This special report by my favorite two reports does an excellent job describing why digital identity is currently a major mess, describes several hopeful solutions, but also identifies the major impediments – which is primarily competing interests between citizens, governments, banks, and corporations.
Lately there has also been a lack of definition regarding the several different aspects that need to be considered in any identity system. Step 1 of course is proving an individual is who they claim to be; which by itself is a metaphysical and legal quagmire. Different authenticators typically require different levels of background checks and questions because each authenticator has a different goal (employment history, income history, medical history, birth certificate, Etc.). Once the authenticator “recognizes” the individual Step 2 takes place – tagging the individual so s/he can be recognized quickly in the future. It Today that is still often a passport or a license, but in the digital age it is a string of digital bits that the individual must present as proof they are the same person that was vetted in Step 1. As if vetting the individual wasn’t hard enough, authenticating an individual is another complex process that, when done incorrectly, leaves a range of confounding fraud vectors (as discovered in the initial rollout of Apple Pay).
NIST, PSD2 (Strong Customer Authentication), and other standards and industry groups (such as SAFE BioPharma Association) have documented what needs to be done to properly authenticate an individual, but again, there is no one approach in that every approach is designed for a specific level of assurance. The more assurance required to prove the individual is correctly identified, the more difficult the provisioning and authentication process becomes.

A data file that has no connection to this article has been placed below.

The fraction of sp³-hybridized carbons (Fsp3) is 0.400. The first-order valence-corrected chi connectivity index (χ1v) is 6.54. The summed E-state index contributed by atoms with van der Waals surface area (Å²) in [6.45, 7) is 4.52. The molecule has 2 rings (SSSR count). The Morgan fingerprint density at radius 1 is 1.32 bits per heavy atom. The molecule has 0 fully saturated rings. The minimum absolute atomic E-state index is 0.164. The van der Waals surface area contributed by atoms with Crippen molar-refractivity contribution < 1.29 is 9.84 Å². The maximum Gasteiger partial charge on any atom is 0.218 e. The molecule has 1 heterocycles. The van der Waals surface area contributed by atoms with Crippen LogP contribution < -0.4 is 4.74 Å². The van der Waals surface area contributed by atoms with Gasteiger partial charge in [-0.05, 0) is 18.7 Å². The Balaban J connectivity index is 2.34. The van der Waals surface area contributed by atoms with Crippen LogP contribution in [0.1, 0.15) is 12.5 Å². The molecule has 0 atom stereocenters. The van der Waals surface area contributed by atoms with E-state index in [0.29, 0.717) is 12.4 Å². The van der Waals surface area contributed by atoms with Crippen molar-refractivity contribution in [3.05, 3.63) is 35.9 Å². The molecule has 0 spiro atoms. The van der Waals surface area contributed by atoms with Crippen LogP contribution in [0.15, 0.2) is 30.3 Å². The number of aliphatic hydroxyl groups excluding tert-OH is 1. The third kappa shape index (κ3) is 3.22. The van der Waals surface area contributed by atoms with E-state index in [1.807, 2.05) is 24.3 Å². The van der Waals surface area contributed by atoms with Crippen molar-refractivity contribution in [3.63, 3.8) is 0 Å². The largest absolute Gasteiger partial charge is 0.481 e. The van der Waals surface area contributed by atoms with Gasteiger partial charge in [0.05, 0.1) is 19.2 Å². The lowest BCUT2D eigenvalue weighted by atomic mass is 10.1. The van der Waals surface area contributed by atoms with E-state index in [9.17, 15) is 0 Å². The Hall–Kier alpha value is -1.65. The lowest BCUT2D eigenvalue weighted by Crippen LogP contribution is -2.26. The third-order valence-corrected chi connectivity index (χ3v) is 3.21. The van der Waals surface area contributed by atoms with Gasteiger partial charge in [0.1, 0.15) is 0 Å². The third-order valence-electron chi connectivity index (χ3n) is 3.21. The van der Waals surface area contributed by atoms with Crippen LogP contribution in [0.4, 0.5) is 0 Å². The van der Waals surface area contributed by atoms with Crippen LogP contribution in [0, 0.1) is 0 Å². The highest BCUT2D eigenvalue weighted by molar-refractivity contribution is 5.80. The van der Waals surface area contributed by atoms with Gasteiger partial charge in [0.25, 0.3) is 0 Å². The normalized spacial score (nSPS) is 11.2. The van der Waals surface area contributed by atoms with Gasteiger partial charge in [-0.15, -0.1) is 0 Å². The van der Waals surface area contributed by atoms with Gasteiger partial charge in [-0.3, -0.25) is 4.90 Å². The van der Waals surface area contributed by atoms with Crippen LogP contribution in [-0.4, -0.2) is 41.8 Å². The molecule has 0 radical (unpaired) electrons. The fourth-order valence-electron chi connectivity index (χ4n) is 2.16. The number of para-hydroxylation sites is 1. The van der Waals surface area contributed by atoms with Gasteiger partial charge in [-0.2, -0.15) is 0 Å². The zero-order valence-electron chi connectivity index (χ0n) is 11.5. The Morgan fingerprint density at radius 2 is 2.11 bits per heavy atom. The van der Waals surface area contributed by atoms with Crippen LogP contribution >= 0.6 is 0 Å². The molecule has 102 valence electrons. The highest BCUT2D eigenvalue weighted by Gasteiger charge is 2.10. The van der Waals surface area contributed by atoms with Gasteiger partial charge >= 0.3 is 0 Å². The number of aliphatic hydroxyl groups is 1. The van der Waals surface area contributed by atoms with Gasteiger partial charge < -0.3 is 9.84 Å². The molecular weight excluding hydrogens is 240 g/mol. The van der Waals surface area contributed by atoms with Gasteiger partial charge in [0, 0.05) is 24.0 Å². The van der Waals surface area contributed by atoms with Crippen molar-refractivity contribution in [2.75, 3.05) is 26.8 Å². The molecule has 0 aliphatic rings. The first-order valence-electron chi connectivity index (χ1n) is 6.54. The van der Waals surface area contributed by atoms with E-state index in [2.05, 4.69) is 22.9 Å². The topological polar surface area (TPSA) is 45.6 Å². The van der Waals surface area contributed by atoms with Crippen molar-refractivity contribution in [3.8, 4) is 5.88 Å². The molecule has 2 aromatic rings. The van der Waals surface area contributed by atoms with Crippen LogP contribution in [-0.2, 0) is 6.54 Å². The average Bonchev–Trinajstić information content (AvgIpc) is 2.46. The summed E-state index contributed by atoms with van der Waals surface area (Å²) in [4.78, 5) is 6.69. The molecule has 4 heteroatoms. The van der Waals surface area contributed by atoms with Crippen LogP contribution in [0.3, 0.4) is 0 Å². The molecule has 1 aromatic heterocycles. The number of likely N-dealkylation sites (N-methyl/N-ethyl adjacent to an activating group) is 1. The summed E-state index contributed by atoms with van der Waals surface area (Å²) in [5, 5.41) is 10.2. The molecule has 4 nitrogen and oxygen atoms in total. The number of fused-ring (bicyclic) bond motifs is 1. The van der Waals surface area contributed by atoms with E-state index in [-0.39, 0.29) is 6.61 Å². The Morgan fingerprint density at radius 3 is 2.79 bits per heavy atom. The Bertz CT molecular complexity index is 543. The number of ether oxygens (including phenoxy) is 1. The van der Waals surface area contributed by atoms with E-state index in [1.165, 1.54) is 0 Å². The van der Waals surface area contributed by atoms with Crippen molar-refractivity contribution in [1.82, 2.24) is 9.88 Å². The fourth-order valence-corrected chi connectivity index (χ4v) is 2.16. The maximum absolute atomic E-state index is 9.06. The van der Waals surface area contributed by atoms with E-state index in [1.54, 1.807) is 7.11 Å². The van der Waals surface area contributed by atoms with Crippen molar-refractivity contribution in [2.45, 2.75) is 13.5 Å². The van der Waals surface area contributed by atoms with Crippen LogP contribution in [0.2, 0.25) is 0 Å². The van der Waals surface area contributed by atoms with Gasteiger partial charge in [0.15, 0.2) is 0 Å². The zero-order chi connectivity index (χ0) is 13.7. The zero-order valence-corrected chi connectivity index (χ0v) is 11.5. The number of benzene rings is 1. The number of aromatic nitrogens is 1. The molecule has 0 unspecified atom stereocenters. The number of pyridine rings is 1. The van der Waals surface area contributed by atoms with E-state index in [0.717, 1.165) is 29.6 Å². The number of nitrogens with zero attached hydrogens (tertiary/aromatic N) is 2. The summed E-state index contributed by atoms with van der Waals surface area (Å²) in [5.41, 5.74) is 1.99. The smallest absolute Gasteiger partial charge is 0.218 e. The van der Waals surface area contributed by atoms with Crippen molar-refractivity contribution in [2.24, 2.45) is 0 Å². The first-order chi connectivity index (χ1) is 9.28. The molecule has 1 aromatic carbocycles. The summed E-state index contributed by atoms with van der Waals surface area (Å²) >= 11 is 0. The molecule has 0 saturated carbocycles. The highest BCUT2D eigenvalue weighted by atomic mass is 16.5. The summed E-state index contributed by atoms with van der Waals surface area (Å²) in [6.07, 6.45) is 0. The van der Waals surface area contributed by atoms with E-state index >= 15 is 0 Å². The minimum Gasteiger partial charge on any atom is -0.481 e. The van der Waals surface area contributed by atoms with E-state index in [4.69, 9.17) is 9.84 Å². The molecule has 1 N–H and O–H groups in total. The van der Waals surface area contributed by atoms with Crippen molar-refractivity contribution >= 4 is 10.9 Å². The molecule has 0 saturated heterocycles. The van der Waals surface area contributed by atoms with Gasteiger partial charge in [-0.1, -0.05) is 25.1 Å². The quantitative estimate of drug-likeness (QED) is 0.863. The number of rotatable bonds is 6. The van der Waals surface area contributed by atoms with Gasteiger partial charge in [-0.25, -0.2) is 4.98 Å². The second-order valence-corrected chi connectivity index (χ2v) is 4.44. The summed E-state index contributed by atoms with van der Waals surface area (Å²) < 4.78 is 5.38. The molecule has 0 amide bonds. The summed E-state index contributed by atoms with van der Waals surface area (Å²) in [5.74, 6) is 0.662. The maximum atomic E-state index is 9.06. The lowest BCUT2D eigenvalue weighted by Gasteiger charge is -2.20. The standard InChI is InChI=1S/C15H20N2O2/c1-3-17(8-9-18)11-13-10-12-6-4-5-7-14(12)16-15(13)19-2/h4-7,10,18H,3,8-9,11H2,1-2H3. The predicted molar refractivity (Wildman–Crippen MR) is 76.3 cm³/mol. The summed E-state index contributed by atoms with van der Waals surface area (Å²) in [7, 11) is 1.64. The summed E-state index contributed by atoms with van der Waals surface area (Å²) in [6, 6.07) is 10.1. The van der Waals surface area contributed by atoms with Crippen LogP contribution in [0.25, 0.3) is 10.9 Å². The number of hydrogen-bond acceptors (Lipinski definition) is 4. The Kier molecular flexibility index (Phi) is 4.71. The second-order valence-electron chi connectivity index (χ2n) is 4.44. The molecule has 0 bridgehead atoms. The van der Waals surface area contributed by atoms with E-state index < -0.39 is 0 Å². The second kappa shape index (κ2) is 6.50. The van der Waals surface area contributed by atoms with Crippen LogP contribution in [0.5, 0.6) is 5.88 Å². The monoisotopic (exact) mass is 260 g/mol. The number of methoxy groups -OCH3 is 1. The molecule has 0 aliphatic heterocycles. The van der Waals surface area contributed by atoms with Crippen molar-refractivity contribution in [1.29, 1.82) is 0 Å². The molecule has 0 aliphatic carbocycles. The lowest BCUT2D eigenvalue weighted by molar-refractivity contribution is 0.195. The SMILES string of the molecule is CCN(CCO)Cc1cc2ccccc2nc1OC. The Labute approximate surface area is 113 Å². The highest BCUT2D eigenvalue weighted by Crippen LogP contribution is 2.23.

This PaymentSource article provides a great overview:
“Innovation has made communication, information gathering and payments digital, portable, fast and automatic — a fundamental reordering that has revolutionized how people and companies engage with each other and the world.
The problem is, that revolution’s got a big hole: Digital identity. As ID technology automatically embeds in layers of apps, programs and devices, users will spend less time actively authenticating themselves. So the goal becomes the problem. The more authentication gives way to standardized pre-registered virtual keys, the harder it is for the world to know who we are with absolute certainty.
The digital ID market has massive potential, but many fundamental problems that must first be overcome. Among them: The companies best positioned to provide a viable digital ID platform are not the ones best positioned to benefit from it.
There is one common point of agreement, however: The physical keys and static passwords that identified us until just a few years ago are anachronistic, overused, and unsafe. The objective is — or at least should be — to build one virtual key that lets the entire world know who you are. A key that brings a billion new people into the financial system, that shortens lines at grocery stores and airports, that combats data breaches, that effortlessly swims from one app to another, and can’t be duplicated or stolen.
Read the full article here
Overview by Tim Sloane, VP, Payments Innovation at Mercator Advisory Group